- Coloured tissue paper
- Clear sticky tape
Before you begin
- Use the safety checklist to help you plan and risk assess your activity. Additional help to carry out your risk assessment, including examples can be found here. Don’t forget to make sure all young people and adults involved in the activity know how to take part safely.
- Make sure you’ll have enough adult helpers. You may need some parents and carers to help if you’re short on helpers.
Setting up this activity
You may want to make an example of this activity before the session, so people know what the craft should look like.
Planning this activity
- This activity does include talking about the death of family members or friends. Be especially sensitive if you know the topic of families is difficult for anyone. This activity gives everyone the chance to think about the helpful people in their lives, whoever they are.
- Be aware of your group’s needs and safeguarding requirements. Make sure you look out for these individuals and provide a safe and calm space for them to process their emotions. Always follow the Yellow Card.
- Make sure everyone knows they don’t have to share anything about themselves if they don’t want to. It’s important that everyone feels comfortable in this activity, as well as knowing how they can access support and who they can speak to in confidence. Always follow the Yellow Card.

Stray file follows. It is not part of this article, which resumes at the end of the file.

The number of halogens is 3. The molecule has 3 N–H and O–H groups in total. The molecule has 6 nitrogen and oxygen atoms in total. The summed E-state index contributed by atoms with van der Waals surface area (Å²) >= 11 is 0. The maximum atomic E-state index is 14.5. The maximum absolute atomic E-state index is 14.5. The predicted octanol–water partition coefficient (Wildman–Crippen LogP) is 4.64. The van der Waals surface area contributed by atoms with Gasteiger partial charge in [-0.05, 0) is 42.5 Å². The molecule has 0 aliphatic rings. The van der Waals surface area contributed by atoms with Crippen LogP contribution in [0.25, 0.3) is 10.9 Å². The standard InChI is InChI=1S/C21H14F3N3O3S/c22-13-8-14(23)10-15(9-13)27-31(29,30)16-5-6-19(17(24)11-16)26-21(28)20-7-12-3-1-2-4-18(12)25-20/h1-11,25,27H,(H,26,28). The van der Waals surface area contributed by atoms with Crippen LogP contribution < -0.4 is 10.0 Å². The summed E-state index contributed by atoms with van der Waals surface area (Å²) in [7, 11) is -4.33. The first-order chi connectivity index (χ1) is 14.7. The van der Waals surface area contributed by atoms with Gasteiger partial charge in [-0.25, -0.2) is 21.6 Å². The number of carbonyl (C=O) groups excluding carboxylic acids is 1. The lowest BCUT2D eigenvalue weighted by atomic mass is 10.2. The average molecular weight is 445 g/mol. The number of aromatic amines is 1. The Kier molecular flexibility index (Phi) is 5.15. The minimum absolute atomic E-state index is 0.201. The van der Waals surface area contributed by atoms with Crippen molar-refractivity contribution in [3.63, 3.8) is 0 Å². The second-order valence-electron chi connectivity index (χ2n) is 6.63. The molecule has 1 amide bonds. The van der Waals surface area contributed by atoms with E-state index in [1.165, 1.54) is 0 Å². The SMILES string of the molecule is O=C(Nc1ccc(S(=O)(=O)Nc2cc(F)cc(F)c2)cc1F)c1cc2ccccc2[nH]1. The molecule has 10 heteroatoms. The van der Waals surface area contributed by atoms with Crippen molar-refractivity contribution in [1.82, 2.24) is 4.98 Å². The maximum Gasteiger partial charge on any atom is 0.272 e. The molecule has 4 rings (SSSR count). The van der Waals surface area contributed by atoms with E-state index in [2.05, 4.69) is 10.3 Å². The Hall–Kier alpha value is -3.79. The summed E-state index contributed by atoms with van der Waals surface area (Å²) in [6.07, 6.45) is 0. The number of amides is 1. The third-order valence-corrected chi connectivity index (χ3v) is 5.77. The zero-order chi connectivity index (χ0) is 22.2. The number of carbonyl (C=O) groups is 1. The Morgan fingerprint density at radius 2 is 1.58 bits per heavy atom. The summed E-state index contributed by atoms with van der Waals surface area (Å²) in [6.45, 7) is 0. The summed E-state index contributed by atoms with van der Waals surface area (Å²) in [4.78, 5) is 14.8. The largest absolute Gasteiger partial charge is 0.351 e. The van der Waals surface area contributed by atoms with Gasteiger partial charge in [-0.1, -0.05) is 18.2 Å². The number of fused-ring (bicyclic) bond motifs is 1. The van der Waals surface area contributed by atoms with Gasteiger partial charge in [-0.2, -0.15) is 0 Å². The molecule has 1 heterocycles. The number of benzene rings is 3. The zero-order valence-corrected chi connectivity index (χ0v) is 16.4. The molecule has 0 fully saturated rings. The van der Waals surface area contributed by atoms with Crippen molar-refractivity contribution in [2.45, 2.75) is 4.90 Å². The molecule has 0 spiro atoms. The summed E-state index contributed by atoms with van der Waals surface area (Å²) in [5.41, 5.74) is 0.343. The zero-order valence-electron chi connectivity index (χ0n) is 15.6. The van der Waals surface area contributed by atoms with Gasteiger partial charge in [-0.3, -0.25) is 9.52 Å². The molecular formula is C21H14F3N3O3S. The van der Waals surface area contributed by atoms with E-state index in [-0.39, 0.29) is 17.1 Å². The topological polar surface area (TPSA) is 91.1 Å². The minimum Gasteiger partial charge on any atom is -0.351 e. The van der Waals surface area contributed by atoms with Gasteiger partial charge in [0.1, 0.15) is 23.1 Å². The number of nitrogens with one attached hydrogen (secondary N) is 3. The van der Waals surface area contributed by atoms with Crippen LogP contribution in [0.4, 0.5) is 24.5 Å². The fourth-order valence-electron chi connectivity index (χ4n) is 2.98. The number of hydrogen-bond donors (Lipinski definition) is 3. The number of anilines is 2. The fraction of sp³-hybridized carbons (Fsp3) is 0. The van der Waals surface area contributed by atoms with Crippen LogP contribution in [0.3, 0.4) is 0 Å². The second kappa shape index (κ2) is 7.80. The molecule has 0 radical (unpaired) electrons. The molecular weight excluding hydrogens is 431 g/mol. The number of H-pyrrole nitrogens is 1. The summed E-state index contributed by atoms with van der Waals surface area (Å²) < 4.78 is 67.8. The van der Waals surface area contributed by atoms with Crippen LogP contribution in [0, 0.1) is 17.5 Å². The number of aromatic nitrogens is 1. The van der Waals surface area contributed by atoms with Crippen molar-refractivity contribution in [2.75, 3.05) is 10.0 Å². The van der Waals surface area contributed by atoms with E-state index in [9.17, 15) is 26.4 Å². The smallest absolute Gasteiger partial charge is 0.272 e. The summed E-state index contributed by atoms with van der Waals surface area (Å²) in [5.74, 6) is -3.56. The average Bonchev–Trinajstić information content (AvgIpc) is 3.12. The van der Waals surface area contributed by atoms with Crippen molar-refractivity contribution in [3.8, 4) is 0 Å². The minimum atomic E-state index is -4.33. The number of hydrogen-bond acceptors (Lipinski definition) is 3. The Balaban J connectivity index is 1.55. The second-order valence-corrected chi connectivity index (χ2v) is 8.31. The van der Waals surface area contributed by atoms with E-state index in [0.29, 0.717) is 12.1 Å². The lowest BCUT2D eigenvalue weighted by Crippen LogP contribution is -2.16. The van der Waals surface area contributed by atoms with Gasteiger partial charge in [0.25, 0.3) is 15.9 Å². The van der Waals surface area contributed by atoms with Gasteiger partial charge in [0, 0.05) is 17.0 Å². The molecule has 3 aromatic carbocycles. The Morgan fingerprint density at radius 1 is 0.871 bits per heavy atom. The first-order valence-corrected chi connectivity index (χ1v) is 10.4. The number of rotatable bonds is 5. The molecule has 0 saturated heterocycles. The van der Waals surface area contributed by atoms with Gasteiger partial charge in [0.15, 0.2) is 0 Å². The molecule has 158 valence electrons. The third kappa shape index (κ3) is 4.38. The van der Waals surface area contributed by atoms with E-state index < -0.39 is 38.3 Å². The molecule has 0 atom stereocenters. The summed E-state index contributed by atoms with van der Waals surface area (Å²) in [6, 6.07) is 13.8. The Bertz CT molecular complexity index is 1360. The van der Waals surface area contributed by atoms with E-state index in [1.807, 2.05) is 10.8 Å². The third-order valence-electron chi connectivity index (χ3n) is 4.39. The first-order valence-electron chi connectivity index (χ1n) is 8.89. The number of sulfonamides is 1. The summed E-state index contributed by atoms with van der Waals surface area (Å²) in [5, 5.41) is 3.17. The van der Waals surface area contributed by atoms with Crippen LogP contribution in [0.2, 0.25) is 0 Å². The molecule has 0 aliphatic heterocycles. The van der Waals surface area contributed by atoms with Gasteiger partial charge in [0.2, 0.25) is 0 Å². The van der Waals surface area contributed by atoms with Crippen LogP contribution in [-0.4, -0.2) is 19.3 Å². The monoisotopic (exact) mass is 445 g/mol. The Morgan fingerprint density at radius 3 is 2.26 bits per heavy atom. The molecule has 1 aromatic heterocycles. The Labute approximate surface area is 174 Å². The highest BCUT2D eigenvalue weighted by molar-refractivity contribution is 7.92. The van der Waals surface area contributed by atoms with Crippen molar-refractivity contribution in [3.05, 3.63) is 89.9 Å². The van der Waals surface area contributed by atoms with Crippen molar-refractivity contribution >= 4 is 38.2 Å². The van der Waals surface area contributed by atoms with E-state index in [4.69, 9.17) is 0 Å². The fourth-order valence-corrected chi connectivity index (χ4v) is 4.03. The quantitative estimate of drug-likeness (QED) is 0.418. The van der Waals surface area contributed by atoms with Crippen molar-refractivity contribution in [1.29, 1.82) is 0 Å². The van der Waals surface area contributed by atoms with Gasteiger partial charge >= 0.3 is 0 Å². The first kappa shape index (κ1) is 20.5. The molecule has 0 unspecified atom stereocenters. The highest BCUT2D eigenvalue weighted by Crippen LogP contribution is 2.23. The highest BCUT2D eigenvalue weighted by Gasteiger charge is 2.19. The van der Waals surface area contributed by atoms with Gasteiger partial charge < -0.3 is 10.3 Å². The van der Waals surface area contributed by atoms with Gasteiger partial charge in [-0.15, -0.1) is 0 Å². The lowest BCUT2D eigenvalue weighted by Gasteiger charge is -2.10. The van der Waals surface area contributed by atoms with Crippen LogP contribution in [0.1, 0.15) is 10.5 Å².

- Check before and during the activity that everyone is comfortable, and make sure everyone knows that they can leave the activity at any point. It might be useful to agree a signal people can use, such as raising their hand, to stop and take a break from the activity or if they need to speak to an adult.
Dia de los Muertos – or Day of the Dead – is a celebration that takes place most frequently in Mexico. It’s a time for families to honour their ancestors, meaning the people in their family who lived before them.
People believe spirits of loved ones who’ve died are allowed to return to Earth once a year, on this day. Day of the Dead is therefore seen as a family reunion, where family members that have died are honoured guests.
Day of the Dead is a joyful time that helps people remember their loved ones and celebrate their memory. Those who mark this day also believe that this celebration is an important step in helping support those who have died in their spiritual journey. There are then lots of food, crafts, singing, and parades for everyone to enjoy!
Everything about Day of the Dead is bright and colourful, especially the decorations. It’s a day about remembering and celebrating their lives and the impact they had upon the people they knew, as well as keeping in mind that just because they’re no longer with us doesn’t mean that they’re entirely gone, because we keep them alive in our hearts and memories.
Many people will make altars or “ofrendas” (offerings) in their homes to honour their loved ones who have died. Every ofrenda includes the four elements, which are water, wind, earth and fire. Water is left in a pitcher to allow spirits can quench their thirst. Earth is represented by food, especially bread. Fire is shown by candles, which are often left in the form of a cross, and are belied to help the spirits find their way. Papel picado, or traditional paper banners, represent the wind, which is what we’ll be making today.